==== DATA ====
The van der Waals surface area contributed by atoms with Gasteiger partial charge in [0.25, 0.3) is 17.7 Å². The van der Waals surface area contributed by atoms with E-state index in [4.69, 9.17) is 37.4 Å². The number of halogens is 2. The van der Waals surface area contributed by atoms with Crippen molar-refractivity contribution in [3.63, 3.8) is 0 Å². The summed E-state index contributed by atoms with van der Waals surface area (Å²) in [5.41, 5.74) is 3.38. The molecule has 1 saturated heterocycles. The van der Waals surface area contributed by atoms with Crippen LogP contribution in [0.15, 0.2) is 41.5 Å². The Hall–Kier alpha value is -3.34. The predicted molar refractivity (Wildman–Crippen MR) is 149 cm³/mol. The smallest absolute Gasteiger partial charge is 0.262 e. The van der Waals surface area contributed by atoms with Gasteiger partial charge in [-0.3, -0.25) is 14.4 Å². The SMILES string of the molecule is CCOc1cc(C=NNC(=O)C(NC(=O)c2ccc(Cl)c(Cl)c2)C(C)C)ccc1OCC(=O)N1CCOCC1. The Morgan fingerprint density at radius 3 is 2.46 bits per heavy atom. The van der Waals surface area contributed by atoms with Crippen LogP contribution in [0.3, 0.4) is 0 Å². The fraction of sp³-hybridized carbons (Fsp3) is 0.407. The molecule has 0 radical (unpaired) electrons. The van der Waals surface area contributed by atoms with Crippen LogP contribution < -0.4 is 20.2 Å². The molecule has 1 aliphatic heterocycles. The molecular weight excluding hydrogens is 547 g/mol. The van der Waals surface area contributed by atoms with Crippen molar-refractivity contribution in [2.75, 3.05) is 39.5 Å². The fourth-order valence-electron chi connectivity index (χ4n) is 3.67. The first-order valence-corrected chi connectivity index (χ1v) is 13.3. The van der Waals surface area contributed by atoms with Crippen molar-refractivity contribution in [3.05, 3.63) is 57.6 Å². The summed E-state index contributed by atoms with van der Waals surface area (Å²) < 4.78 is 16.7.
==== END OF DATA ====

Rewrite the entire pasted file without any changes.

The van der Waals surface area contributed by atoms with Gasteiger partial charge in [0.25, 0.3) is 17.7 Å². The van der Waals surface area contributed by atoms with E-state index in [4.69, 9.17) is 37.4 Å². The number of halogens is 2. The van der Waals surface area contributed by atoms with Crippen molar-refractivity contribution in [3.63, 3.8) is 0 Å². The summed E-state index contributed by atoms with van der Waals surface area (Å²) in [5.41, 5.74) is 3.38. The molecule has 1 saturated heterocycles. The van der Waals surface area contributed by atoms with Crippen LogP contribution in [0.15, 0.2) is 41.5 Å². The Hall–Kier alpha value is -3.34. The predicted molar refractivity (Wildman–Crippen MR) is 149 cm³/mol. The smallest absolute Gasteiger partial charge is 0.262 e. The van der Waals surface area contributed by atoms with Gasteiger partial charge in [-0.3, -0.25) is 14.4 Å². The SMILES string of the molecule is CCOc1cc(C=NNC(=O)C(NC(=O)c2ccc(Cl)c(Cl)c2)C(C)C)ccc1OCC(=O)N1CCOCC1. The Morgan fingerprint density at radius 3 is 2.46 bits per heavy atom. The van der Waals surface area contributed by atoms with Crippen LogP contribution in [0.3, 0.4) is 0 Å². The fraction of sp³-hybridized carbons (Fsp3) is 0.407. The molecule has 0 radical (unpaired) electrons. The van der Waals surface area contributed by atoms with Crippen LogP contribution < -0.4 is 20.2 Å². The molecule has 1 aliphatic heterocycles. The molecular weight excluding hydrogens is 547 g/mol. The van der Waals surface area contributed by atoms with Crippen molar-refractivity contribution in [2.75, 3.05) is 39.5 Å². The fourth-order valence-electron chi connectivity index (χ4n) is 3.67. The first-order valence-corrected chi connectivity index (χ1v) is 13.3. The van der Waals surface area contributed by atoms with Crippen molar-refractivity contribution in [3.05, 3.63) is 57.6 Å². The summed E-state index contributed by atoms with van der Waals surface area (Å²) < 4.78 is 16.7.